Organizations putting people before profits help fill in housing gaps

By Tim Rowland

At the end of the day when they would leave their jobs at Saranac Lake’s Trudeau Institute, Carrie and William White dragged their feet at the thought of going home to their small apartment. Any offer of going out or stopping at a friend’s instead was readily accepted.

They had good jobs with solid pay, but nothing like they needed to afford a home in the Lake Placid area, and the apartment was a constant reminder that the dream of homeownership was out of reach.

“We had a feeling that we were just going to be stuck renting for life,” William said.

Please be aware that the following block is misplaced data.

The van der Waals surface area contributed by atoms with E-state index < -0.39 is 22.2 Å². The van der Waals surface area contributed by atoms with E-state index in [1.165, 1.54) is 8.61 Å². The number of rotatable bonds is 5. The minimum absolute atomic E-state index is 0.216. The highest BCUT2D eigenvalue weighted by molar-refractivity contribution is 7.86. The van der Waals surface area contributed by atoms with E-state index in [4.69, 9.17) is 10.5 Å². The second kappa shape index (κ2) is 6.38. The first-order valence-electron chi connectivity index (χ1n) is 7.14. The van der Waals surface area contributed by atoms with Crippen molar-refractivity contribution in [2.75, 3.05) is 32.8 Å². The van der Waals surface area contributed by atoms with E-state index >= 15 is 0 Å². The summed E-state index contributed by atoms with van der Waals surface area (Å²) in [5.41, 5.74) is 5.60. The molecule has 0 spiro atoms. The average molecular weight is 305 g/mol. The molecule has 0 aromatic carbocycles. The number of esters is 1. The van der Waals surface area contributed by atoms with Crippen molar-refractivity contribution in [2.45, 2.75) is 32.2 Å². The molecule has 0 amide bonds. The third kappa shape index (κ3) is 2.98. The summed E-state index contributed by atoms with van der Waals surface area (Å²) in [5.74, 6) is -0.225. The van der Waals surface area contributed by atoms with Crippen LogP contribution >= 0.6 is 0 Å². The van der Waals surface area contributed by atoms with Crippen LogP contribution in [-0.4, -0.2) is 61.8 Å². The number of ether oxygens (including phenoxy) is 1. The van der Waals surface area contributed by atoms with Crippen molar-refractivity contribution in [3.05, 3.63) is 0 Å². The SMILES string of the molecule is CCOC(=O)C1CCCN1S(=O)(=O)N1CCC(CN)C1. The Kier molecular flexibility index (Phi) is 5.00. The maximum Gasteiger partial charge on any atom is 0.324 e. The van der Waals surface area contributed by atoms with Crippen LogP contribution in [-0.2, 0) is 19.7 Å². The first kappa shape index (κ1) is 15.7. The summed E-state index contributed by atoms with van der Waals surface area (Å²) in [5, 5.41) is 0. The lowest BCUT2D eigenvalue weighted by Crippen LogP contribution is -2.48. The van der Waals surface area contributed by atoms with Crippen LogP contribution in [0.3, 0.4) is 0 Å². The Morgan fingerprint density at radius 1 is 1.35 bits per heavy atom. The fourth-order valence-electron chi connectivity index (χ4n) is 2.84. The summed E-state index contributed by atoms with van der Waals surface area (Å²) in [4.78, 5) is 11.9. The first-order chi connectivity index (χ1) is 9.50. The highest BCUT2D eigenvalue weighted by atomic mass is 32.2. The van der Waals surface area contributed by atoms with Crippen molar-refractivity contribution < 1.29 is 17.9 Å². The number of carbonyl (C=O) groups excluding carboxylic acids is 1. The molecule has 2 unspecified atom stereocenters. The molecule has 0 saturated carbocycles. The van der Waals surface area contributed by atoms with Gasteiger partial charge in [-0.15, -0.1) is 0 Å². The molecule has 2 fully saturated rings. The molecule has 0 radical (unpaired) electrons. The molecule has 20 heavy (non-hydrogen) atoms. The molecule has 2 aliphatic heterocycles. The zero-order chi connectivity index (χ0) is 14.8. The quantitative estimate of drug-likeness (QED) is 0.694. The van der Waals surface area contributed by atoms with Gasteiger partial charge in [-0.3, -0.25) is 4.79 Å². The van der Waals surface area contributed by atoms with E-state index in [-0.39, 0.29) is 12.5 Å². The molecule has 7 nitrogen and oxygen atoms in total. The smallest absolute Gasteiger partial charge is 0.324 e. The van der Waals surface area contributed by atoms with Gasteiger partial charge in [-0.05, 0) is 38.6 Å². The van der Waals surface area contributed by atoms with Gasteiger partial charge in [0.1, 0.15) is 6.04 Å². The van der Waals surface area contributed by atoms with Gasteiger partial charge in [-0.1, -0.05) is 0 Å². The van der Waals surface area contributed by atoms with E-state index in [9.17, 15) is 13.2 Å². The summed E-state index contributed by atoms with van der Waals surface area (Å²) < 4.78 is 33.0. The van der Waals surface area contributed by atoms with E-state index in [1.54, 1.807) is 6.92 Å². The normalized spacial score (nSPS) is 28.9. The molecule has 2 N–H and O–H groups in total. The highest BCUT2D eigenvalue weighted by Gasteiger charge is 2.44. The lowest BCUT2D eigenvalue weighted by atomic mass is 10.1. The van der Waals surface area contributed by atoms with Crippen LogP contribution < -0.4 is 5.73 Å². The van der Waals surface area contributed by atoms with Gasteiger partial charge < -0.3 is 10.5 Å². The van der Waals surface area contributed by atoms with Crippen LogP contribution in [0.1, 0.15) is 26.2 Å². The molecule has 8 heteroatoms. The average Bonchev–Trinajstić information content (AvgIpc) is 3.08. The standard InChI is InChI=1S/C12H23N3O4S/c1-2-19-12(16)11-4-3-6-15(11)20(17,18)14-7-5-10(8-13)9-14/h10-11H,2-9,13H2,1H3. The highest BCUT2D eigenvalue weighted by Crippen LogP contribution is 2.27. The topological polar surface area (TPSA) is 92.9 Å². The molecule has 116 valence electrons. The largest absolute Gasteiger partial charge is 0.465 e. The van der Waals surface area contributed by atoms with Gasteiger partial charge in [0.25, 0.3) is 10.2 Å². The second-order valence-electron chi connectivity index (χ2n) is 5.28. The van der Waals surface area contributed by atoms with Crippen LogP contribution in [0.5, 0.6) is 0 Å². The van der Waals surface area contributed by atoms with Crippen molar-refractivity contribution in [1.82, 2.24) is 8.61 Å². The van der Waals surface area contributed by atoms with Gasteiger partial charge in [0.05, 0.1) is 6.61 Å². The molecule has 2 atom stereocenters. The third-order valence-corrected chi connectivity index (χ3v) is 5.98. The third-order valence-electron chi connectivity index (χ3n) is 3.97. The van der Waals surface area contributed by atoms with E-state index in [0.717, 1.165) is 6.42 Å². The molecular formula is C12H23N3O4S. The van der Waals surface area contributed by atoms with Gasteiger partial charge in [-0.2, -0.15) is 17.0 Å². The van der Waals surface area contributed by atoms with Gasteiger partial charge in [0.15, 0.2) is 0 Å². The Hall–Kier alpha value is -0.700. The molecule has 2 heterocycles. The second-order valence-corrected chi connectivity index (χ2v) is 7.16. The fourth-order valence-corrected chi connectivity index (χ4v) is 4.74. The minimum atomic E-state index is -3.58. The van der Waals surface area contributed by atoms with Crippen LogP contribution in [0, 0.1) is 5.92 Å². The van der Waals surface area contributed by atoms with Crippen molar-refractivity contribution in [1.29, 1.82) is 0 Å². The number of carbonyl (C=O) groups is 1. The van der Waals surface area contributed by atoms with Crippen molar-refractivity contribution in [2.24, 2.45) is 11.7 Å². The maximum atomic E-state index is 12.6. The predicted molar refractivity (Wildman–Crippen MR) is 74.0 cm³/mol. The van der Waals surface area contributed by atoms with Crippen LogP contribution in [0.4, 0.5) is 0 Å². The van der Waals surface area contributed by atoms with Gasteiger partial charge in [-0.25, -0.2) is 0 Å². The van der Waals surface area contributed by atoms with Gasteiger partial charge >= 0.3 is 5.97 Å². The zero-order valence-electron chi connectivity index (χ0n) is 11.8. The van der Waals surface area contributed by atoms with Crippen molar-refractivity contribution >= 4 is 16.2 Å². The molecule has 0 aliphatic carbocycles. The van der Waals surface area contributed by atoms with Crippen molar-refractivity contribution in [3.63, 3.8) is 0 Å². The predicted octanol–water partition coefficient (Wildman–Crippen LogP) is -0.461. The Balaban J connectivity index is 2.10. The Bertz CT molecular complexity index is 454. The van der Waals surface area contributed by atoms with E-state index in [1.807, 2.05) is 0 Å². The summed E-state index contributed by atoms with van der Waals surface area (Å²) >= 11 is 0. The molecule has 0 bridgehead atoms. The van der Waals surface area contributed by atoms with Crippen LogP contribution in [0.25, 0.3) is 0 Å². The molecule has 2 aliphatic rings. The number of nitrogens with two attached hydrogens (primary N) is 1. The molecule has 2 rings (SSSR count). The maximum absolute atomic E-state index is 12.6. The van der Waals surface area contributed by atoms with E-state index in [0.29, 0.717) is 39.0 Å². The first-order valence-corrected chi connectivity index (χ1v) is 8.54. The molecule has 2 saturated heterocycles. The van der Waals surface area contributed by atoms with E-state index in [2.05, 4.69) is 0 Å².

And then they got the call. Homestead Development, a Lake Placid nonprofit, was on the line telling them their application for a townhouse had been accepted. They were going to be part of the new Fawn Valley development on Wesvalley Road .

One of the first families to move in, today nothing can keep them from charging straight home after work.

“We had gotten a little bit down, but then we kind of just accepted that maybe (homeownership) is just not for us,”  Carrie said. “And then when we got the news, we just looked at each other like, ‘This is really happening for us.’ And so now we can’t wait to come home.”

In the Adirondacks, the Whites’ story is becoming increasingly typical. Middle-class housing is by necessity sidestepping the traditional vectors of real estate listings and homebuilders, which have become the domain of pricey vacation homes and the short-term rental market.

Read the full article in the Adirondack Explorer.